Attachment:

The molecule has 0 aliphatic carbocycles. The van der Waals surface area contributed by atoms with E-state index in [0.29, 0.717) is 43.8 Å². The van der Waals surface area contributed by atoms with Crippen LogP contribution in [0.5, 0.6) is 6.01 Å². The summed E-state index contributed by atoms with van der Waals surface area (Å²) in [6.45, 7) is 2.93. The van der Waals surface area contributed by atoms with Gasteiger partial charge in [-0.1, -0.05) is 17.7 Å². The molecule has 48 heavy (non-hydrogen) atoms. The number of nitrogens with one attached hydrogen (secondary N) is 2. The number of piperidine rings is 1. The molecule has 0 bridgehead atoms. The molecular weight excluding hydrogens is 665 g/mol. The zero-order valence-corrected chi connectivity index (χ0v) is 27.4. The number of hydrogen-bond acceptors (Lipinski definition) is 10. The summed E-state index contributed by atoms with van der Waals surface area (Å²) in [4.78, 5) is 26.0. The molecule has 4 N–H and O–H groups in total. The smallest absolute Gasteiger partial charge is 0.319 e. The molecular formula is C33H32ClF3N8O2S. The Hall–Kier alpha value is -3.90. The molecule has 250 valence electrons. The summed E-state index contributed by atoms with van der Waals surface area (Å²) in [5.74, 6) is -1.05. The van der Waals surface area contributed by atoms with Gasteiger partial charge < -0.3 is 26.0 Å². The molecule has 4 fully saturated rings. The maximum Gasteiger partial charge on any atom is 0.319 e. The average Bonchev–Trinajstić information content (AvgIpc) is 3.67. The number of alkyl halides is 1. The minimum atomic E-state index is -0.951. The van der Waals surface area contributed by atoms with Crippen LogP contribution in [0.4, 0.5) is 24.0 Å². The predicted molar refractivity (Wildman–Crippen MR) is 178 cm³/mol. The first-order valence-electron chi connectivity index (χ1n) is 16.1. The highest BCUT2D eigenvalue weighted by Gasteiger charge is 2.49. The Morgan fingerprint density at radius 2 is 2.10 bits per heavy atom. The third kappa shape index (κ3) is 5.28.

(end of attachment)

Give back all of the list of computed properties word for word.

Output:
The molecule has 0 aliphatic carbocycles. The van der Waals surface area contributed by atoms with E-state index in [0.29, 0.717) is 43.8 Å². The van der Waals surface area contributed by atoms with Crippen LogP contribution in [0.5, 0.6) is 6.01 Å². The summed E-state index contributed by atoms with van der Waals surface area (Å²) in [6.45, 7) is 2.93. The van der Waals surface area contributed by atoms with Gasteiger partial charge in [-0.1, -0.05) is 17.7 Å². The molecule has 48 heavy (non-hydrogen) atoms. The number of nitrogens with one attached hydrogen (secondary N) is 2. The number of piperidine rings is 1. The molecule has 0 bridgehead atoms. The molecular weight excluding hydrogens is 665 g/mol. The zero-order valence-corrected chi connectivity index (χ0v) is 27.4. The number of hydrogen-bond acceptors (Lipinski definition) is 10. The summed E-state index contributed by atoms with van der Waals surface area (Å²) in [4.78, 5) is 26.0. The molecule has 4 N–H and O–H groups in total. The smallest absolute Gasteiger partial charge is 0.319 e. The molecular formula is C33H32ClF3N8O2S. The Hall–Kier alpha value is -3.90. The molecule has 250 valence electrons. The summed E-state index contributed by atoms with van der Waals surface area (Å²) in [5.74, 6) is -1.05. The van der Waals surface area contributed by atoms with Gasteiger partial charge < -0.3 is 26.0 Å². The molecule has 4 fully saturated rings. The maximum Gasteiger partial charge on any atom is 0.319 e. The average Bonchev–Trinajstić information content (AvgIpc) is 3.67. The number of alkyl halides is 1. The minimum atomic E-state index is -0.951. The van der Waals surface area contributed by atoms with Crippen LogP contribution in [0.4, 0.5) is 24.0 Å². The predicted molar refractivity (Wildman–Crippen MR) is 178 cm³/mol. The first-order valence-electron chi connectivity index (χ1n) is 16.1. The highest BCUT2D eigenvalue weighted by Gasteiger charge is 2.49. The Morgan fingerprint density at radius 2 is 2.10 bits per heavy atom. The third kappa shape index (κ3) is 5.28.